Irish bonds fall to record low

The yield on Irish government bonds fell to a record low of 1.477 per cent this morning, the lowest level since Bloomberg started collecting the data in 1991.
Meanwhile, gains in Spanish government bonds pushed the yield below 2 per cent for the first time, amid speculation the European Central Bank will buy sovereign debt to stimulate the flagging euro-area economy.
Ten-year yields from France to Italy dropped to records as Goldman Sachs . said it sees the ECB expanding its asset-purchase program in the first half of next year.
The average rate on euro-region government debt dropped below 1 per cent on November 21st, the lowest since at least 1994, according to Bank of America Merrill Lynch indexes. China’s central bank cut interest rates for the first time since 2012 at the end of last week. Spain’s 10-year yield fell three basis points, or 0.03 percentage point, to 1.98 per cent as of 7:41 a.m. London time and touched 1.975 per cent, the least since Bloomberg began collecting the data in 1993.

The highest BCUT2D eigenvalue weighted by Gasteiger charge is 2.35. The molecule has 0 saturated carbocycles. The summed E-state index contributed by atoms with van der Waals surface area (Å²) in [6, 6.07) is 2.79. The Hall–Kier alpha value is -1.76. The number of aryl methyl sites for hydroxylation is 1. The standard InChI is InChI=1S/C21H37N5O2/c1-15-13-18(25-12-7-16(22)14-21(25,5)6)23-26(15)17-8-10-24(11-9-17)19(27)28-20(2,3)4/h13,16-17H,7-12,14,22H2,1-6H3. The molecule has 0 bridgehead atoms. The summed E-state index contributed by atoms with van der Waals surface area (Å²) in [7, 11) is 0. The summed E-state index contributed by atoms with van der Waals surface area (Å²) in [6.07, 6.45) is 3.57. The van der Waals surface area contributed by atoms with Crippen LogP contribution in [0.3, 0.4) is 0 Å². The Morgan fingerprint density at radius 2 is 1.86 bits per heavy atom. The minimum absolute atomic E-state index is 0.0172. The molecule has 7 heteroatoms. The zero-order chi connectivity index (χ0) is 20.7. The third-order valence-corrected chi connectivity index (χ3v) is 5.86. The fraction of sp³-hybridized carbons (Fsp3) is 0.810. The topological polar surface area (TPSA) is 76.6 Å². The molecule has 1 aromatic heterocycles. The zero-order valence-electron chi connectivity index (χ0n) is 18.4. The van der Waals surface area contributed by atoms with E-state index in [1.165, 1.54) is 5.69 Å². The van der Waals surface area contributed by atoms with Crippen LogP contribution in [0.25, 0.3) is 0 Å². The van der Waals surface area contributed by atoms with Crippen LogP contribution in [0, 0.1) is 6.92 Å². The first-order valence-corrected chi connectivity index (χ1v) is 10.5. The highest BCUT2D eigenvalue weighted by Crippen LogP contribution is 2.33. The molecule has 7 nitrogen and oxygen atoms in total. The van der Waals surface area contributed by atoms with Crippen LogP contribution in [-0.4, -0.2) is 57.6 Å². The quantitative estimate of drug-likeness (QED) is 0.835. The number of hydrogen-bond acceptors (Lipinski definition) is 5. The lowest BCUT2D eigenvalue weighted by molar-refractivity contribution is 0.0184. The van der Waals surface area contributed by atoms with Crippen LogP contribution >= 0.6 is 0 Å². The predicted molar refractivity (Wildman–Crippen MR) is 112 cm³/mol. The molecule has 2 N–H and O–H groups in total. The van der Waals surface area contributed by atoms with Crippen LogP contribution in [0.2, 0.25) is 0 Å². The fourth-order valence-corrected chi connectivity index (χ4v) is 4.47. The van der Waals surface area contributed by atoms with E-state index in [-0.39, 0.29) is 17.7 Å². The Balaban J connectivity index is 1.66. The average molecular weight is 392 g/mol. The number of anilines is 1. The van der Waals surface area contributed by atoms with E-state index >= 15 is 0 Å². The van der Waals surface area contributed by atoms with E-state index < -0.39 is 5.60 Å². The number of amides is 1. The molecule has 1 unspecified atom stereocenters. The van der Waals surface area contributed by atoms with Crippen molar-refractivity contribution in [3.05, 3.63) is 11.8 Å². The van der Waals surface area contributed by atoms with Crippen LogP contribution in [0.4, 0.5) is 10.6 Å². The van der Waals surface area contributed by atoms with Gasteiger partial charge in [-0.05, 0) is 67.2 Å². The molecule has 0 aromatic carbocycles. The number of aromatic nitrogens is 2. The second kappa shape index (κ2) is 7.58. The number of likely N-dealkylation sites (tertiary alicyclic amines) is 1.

Spanish securities earned 14 per cent this year through November 21st, Bloomberg World Bond Indexes show. Germany’s returned 8.4 per cent and Italy’s 13 per cent.

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